Researchers in San Jose have been spending twelve years studying the behavior atoms. Using a highly refined scanning tunneling microscope he IBM team has been able to unravel how long information remains in a single atom. This, they believe, will be the key to developing even more refined ways of storing data, smaller than anything we can possibly imagine. Their size will be measured in atoms.

It still needs more work. By recording the behavior inside atoms spinning at incredible speeds they have been able to determine, for example, that an iron atom retains information for about one nanosecond, or a billionth of a second. While that’s not enough time to do much, they have also discovered that atoms react differently when other atoms, even non-magnetized are moved next to them. By moving another atom closer to the orginal iron atom, for instance, they have been able to increase its memory span by a factor of 200.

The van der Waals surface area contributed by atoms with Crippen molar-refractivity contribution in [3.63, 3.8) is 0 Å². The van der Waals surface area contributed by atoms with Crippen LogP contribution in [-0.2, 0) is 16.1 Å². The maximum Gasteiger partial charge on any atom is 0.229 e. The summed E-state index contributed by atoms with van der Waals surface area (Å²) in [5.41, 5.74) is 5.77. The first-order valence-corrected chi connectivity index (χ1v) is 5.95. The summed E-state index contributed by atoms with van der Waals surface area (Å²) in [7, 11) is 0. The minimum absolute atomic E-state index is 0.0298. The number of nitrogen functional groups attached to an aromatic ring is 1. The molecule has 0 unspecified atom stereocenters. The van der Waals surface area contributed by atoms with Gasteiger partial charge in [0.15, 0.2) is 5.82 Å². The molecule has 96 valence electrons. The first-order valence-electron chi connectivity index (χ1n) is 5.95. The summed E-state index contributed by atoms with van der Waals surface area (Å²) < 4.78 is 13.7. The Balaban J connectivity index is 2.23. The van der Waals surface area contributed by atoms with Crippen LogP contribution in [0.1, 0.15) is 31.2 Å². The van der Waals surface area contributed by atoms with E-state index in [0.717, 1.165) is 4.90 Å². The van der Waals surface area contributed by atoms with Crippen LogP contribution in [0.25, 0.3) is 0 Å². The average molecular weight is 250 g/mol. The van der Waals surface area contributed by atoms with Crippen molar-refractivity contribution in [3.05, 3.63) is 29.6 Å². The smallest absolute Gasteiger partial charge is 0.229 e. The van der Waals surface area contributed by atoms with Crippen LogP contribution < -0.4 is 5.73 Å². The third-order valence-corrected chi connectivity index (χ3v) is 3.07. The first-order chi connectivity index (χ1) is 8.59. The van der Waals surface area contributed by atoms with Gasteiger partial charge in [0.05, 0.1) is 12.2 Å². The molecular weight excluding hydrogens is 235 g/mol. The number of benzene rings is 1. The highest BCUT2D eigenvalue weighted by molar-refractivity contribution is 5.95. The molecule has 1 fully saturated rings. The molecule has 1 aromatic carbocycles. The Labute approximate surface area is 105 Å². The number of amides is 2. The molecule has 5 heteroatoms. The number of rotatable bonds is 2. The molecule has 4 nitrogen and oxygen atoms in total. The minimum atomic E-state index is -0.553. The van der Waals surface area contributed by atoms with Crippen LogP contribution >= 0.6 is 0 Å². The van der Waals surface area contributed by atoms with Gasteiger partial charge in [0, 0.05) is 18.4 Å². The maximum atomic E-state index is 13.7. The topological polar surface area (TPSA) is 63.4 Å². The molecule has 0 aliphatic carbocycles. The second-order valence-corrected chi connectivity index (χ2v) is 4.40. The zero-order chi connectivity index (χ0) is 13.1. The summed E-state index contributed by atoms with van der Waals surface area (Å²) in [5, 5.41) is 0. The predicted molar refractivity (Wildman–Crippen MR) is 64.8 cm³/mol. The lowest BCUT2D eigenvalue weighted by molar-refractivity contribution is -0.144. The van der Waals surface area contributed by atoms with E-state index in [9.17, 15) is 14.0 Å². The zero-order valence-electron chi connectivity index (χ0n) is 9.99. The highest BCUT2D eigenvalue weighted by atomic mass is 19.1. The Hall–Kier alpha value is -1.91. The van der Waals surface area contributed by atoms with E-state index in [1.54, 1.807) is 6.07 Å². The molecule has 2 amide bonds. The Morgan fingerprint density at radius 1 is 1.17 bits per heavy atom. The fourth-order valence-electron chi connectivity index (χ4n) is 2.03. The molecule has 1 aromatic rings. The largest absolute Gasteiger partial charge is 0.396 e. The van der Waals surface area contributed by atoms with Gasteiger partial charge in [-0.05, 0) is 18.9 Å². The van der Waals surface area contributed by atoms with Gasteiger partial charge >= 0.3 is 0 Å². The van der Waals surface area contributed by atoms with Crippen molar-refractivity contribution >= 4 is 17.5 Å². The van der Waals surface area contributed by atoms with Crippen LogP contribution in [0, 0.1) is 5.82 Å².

By toying with and testing different configurations, scientists Andreas Heinrich and Sebastian Loth, hope to eventually develop practical data storage techniques using atoms. These, they say, would be smaller than anything we have today and increase the memory by many orders of magnitude. In practical, layman’s terms, the iPod that could once store a few gigabytes of music may soon have a storage capacity measured in terabytes—enough to store every piece of music ever written. 

The implications for scientific advances are vast as well. What is becoming clear is that smaller is, indeed, bigger.
Read More at ABC 7.